The distinction is in the attitude of the craftwork itself. Minute, component expertise becomes the big picture. Expertise in discrete tasks, even ones that get changed and exchanged, becomes the reason to perform. Rather than tedious burdens to bear, atomized elements of a larger whole take on deep value for those performing the jobs. It's not that folks can't intellectually explain what a big picture may happen to be, but on a day to day basis the big picture is not the reason to do a job well. The little pictures are plenty. There's personal value in doing tasks at hand with acumen and finesse. For the ER nurse, the result of providing excellent care to individual patients will automatically contribute to helping the hospital's trauma recovery success rate, but that big picture is not the nurse's day to day motivation.

To my mind, this entire process scales and transfers smartly across the strata of working teams. The janitor of a hospital wing can be excellent just as the CEO of that hospital can be excellent. Both can contribute to the overall excellence of the hospital’s big picture goals. While it’s arguable that the CEO may have more responsibility to more people, it’s important to say that as an individual he or she can only do so much “work” in a day. High performance in service to a larger goal must be able to move with minimal encumbrances. The more institutional obligations accrue simply to serve themselves, the more the big picture begins to look like a movie set— shiny, but ultimately pure Potemkin.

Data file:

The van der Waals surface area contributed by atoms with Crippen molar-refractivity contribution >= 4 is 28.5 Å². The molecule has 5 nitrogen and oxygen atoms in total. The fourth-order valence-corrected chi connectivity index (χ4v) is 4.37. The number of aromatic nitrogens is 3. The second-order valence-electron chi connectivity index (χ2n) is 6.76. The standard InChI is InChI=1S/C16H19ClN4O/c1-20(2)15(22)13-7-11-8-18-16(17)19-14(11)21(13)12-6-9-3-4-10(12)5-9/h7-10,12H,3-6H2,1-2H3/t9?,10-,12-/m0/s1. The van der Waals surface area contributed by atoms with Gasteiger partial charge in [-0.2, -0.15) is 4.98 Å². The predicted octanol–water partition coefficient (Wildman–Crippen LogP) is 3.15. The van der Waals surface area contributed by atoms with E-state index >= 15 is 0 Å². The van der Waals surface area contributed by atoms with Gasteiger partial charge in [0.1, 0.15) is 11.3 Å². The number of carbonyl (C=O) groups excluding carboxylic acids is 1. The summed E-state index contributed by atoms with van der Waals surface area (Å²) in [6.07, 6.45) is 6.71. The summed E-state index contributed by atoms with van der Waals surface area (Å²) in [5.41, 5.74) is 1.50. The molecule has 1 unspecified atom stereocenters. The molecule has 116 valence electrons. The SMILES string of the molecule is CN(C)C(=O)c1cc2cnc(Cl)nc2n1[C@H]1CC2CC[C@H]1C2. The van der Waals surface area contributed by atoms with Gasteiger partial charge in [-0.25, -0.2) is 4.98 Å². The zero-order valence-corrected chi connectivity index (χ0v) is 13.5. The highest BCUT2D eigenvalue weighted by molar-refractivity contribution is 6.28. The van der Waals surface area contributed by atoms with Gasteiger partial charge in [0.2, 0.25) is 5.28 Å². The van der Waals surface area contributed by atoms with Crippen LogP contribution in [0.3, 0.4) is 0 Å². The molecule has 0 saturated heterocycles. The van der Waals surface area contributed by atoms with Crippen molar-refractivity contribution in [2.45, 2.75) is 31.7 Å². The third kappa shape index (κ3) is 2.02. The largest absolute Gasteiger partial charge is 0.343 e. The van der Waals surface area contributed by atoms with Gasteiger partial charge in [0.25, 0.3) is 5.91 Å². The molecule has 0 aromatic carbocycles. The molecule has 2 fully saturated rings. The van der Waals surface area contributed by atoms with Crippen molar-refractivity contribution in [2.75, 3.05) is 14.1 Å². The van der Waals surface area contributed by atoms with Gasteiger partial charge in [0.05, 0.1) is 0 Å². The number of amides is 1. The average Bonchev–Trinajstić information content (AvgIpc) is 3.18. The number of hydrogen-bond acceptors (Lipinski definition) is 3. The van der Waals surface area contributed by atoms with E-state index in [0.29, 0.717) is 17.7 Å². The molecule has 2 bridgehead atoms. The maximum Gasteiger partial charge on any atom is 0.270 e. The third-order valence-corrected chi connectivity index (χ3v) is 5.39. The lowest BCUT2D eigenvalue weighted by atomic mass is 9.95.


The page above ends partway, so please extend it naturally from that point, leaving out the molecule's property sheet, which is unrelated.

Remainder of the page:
Does this translate for individuals? It can. When working on creative enterprises alone, the big picture must provide a sense of purpose and merit, a reason to continue. It doesn't have to be fun, per se, but it must have reason to perpetuate. As we've seen, the big picture is not enough. Excellence and clarity (above all: clarity), only comes from the willingness to execute individual components of a larger project as if they had the innate value of the overarching mission. I'm not saying that stocking the office supplies at the fire house should be as important as pulling a crash victim from a burning sedan. This is not about a hierarchy actions. But creativity as a function of atomized excellence becomes excellence overall. No one can work on the big picture exactly. It's too big! We can only work on one thing at a time, the pieces and parts that make something larger. But when each of those things takes on a measure of integrity for it's own sake, the big picture will always be improved.